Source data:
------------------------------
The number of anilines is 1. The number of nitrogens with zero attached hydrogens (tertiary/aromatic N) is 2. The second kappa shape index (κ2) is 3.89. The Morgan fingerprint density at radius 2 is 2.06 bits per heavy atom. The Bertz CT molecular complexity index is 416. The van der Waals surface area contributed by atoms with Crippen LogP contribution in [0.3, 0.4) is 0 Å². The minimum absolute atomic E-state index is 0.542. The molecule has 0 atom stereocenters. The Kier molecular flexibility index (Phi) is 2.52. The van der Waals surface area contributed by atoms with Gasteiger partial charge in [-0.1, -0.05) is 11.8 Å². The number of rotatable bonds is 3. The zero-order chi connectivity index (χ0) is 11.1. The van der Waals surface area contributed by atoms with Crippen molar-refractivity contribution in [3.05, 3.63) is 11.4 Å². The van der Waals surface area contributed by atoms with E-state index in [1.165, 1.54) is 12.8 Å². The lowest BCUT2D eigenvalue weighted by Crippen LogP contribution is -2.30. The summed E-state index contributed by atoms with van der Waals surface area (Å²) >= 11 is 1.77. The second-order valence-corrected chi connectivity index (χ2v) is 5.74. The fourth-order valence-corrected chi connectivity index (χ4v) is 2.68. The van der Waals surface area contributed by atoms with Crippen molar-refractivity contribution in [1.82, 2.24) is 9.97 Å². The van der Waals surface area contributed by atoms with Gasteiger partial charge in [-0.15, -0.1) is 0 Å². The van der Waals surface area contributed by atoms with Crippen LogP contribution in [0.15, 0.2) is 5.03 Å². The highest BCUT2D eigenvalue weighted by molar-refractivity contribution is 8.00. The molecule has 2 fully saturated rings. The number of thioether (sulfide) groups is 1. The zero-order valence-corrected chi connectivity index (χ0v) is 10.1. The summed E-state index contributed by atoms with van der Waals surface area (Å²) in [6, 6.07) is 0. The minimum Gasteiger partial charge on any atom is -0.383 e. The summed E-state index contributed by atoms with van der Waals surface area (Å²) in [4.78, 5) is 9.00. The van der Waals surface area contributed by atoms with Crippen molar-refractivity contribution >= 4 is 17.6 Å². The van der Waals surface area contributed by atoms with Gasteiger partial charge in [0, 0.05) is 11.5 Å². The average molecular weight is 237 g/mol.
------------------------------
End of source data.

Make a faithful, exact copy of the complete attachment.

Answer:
The number of anilines is 1. The number of nitrogens with zero attached hydrogens (tertiary/aromatic N) is 2. The second kappa shape index (κ2) is 3.89. The Morgan fingerprint density at radius 2 is 2.06 bits per heavy atom. The Bertz CT molecular complexity index is 416. The van der Waals surface area contributed by atoms with Crippen LogP contribution in [0.3, 0.4) is 0 Å². The minimum absolute atomic E-state index is 0.542. The molecule has 0 atom stereocenters. The Kier molecular flexibility index (Phi) is 2.52. The van der Waals surface area contributed by atoms with Gasteiger partial charge in [-0.1, -0.05) is 11.8 Å². The number of rotatable bonds is 3. The zero-order chi connectivity index (χ0) is 11.1. The van der Waals surface area contributed by atoms with Crippen molar-refractivity contribution in [3.05, 3.63) is 11.4 Å². The van der Waals surface area contributed by atoms with E-state index in [1.165, 1.54) is 12.8 Å². The lowest BCUT2D eigenvalue weighted by Crippen LogP contribution is -2.30. The summed E-state index contributed by atoms with van der Waals surface area (Å²) >= 11 is 1.77. The second-order valence-corrected chi connectivity index (χ2v) is 5.74. The fourth-order valence-corrected chi connectivity index (χ4v) is 2.68. The van der Waals surface area contributed by atoms with Crippen molar-refractivity contribution in [1.82, 2.24) is 9.97 Å². The van der Waals surface area contributed by atoms with Gasteiger partial charge in [-0.15, -0.1) is 0 Å². The van der Waals surface area contributed by atoms with Crippen LogP contribution in [0.15, 0.2) is 5.03 Å². The highest BCUT2D eigenvalue weighted by molar-refractivity contribution is 8.00. The molecule has 2 fully saturated rings. The number of thioether (sulfide) groups is 1. The zero-order valence-corrected chi connectivity index (χ0v) is 10.1. The summed E-state index contributed by atoms with van der Waals surface area (Å²) in [6, 6.07) is 0. The minimum Gasteiger partial charge on any atom is -0.383 e. The summed E-state index contributed by atoms with van der Waals surface area (Å²) in [4.78, 5) is 9.00. The van der Waals surface area contributed by atoms with Crippen molar-refractivity contribution >= 4 is 17.6 Å². The van der Waals surface area contributed by atoms with Gasteiger partial charge in [0, 0.05) is 11.5 Å². The average molecular weight is 237 g/mol.